My hon. Friend is right, and I will come on to some specific issues later in my speech.
My office is on Market Street in the heart of Hednesford, yet when I am there, more often than not I cannot make telephone calls because I do not have any mobile phone reception. When I am travelling between my office and my home as well, invariably the mobile phone reception falls.
Why is broadband and mobile access so important? As Members have said, it is key to family and our daily lives. We can keep in contact with our friends across the world through Facebook and social media. We have talked about the closure of high street bank branches across the country because people are increasingly doing their banking online, but they need excellent online access to be able to do that. I am not sure that any Members have mentioned being able to switch energy suppliers. We talk about people trying to get better rates for their gas and electricity, and that is often best done by looking at online portals. If people do not have good internet access, the range of deals they can get is restricted.
We have talked about watching television, too. Personally, I just switch the TV on; that goes back to my being a bit of a dinosaur. Many people, however, use iPlayer and on-demand services. My mother, for instance, has never used a computer, but a few years ago we got her iPlayer and she is absolutely reliant on it for communicating with people and watching television, but she has to have excellent broadband access to do that.
I want to raise some specific issues in terms of broadband access and the roll-out of full fibre connectivity. A number of my constituents live on a new housing development called Chasewater Grange, and they complain of painfully slow broadband speeds. It is a new Taylor Wimpey development on the edge of Norton Canes. There are about 130 houses. Despite being billed as a superb collection of high-quality homes, with a mix of house types to suite a range of tastes, including three and four-bedroom homes, all with easy access to local amenities—which I fully support; they are fantastic, and it is a fantastic development—the one thing the local residents do not enjoy is fast and reliable broadband access.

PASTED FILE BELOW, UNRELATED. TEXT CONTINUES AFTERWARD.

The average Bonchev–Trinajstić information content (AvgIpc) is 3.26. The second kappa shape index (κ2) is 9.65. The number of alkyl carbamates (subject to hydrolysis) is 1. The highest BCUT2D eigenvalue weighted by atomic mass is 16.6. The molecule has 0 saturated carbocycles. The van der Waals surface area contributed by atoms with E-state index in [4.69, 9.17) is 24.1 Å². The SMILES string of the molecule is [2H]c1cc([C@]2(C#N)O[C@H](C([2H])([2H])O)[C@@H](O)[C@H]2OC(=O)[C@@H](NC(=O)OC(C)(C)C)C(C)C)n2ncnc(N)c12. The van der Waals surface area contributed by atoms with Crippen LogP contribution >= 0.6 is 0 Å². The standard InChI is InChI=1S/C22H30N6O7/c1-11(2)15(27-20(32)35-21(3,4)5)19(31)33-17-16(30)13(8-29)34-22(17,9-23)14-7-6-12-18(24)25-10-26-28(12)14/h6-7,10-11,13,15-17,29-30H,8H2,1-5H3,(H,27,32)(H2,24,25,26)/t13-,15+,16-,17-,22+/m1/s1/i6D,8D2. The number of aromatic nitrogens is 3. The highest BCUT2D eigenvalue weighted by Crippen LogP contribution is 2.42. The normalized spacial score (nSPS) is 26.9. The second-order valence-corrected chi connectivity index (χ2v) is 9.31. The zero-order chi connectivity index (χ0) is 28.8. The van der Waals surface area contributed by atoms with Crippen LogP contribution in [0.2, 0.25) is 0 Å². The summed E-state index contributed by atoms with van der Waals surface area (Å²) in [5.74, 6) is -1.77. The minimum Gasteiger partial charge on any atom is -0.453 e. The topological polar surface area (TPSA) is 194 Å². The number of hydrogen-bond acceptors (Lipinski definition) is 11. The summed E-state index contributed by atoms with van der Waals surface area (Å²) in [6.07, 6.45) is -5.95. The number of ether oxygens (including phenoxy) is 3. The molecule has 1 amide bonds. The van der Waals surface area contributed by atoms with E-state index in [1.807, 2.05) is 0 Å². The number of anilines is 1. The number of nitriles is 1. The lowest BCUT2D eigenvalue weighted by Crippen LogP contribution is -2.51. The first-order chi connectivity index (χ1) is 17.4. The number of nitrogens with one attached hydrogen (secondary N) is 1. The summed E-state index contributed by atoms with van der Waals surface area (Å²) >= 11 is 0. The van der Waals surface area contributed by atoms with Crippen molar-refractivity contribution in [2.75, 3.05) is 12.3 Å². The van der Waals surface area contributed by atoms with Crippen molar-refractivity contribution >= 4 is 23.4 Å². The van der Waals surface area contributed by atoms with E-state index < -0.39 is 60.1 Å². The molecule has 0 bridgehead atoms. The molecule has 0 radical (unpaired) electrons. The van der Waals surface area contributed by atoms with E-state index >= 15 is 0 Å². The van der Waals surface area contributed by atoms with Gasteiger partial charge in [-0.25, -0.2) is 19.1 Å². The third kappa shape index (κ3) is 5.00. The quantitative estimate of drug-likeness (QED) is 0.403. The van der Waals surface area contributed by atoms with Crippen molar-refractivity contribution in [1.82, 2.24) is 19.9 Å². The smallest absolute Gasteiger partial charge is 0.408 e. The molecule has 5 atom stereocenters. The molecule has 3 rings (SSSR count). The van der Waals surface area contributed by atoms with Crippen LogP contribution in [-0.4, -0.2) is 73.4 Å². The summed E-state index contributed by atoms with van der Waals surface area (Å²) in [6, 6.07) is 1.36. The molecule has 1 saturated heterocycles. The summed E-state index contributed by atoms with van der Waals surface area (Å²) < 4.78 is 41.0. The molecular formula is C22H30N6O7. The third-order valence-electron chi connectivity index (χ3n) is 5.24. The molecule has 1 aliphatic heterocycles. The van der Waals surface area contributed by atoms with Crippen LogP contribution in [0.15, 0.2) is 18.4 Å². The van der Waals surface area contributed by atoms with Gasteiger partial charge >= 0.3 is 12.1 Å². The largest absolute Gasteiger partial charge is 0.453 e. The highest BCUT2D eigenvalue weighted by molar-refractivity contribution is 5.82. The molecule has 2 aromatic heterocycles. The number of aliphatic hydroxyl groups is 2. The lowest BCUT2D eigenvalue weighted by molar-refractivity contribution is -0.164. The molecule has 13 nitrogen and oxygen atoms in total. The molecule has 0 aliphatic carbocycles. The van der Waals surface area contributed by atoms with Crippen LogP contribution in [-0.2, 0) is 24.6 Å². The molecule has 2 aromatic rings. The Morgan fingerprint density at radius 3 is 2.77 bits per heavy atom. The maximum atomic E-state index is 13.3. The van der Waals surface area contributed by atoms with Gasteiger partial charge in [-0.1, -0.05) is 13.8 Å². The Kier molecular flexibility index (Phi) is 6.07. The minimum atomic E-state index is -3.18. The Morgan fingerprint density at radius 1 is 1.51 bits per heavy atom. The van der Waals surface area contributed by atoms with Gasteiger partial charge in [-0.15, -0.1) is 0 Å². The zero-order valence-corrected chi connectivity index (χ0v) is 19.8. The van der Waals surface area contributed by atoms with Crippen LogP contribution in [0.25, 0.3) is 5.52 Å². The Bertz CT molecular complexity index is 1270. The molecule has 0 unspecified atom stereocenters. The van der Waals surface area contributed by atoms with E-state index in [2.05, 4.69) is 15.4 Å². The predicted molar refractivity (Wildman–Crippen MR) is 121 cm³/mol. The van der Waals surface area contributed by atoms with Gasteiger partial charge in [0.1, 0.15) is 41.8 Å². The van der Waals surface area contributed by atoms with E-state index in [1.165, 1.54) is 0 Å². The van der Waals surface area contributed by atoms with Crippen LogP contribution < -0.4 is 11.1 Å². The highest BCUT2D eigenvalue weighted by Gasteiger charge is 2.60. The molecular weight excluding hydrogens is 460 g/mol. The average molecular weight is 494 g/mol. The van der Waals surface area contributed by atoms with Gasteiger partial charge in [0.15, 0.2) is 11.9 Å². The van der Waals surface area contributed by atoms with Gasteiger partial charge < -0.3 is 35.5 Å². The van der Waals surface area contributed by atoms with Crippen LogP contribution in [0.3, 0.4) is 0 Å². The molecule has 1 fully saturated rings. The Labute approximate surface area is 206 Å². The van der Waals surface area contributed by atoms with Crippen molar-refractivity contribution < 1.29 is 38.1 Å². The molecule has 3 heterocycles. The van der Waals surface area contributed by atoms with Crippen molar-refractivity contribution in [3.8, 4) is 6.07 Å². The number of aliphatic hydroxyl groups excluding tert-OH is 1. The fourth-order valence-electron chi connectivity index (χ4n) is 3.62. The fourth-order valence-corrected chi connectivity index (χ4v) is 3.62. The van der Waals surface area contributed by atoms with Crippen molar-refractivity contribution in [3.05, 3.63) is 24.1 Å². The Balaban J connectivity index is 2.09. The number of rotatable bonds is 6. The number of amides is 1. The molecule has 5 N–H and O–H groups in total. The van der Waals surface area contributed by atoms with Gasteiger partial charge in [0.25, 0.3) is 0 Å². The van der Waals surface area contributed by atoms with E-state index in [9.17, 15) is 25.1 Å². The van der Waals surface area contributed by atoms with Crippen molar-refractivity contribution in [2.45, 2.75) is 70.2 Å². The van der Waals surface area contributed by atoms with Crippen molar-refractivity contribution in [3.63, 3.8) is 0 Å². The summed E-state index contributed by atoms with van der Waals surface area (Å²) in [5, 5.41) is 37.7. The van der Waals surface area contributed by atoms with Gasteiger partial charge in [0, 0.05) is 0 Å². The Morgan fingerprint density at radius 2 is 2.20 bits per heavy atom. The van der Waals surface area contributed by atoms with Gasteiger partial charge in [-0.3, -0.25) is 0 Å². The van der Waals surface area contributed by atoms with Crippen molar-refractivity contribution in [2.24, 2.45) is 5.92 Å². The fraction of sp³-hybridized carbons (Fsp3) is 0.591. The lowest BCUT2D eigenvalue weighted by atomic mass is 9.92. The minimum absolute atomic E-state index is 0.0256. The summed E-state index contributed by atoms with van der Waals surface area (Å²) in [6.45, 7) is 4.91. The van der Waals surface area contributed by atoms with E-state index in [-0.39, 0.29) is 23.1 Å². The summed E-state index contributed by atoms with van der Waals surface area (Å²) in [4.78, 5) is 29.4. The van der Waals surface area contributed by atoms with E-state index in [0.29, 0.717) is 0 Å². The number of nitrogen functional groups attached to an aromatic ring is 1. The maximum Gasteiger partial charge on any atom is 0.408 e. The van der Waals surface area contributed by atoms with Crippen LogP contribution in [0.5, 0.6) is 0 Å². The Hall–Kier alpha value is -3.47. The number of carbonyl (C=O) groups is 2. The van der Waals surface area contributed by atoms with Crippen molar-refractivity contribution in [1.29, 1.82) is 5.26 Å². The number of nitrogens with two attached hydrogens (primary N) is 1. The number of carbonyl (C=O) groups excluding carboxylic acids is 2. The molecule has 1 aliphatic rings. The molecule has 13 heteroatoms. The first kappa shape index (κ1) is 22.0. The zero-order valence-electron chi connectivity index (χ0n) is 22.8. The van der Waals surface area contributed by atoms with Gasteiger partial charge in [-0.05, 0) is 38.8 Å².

On building a new housing scheme, developers install gas, electricity and water as a matter of course, but we are now in a time when broadband is the fourth utility. The provision of superfast broadband should be treated in the same way as the other utilities. The problem is not unique to Chasewater Grange. I have done quite a lot of research on this issue over previous days, and I have been reading endless reports of residents of new developments up and down the country facing similar issues.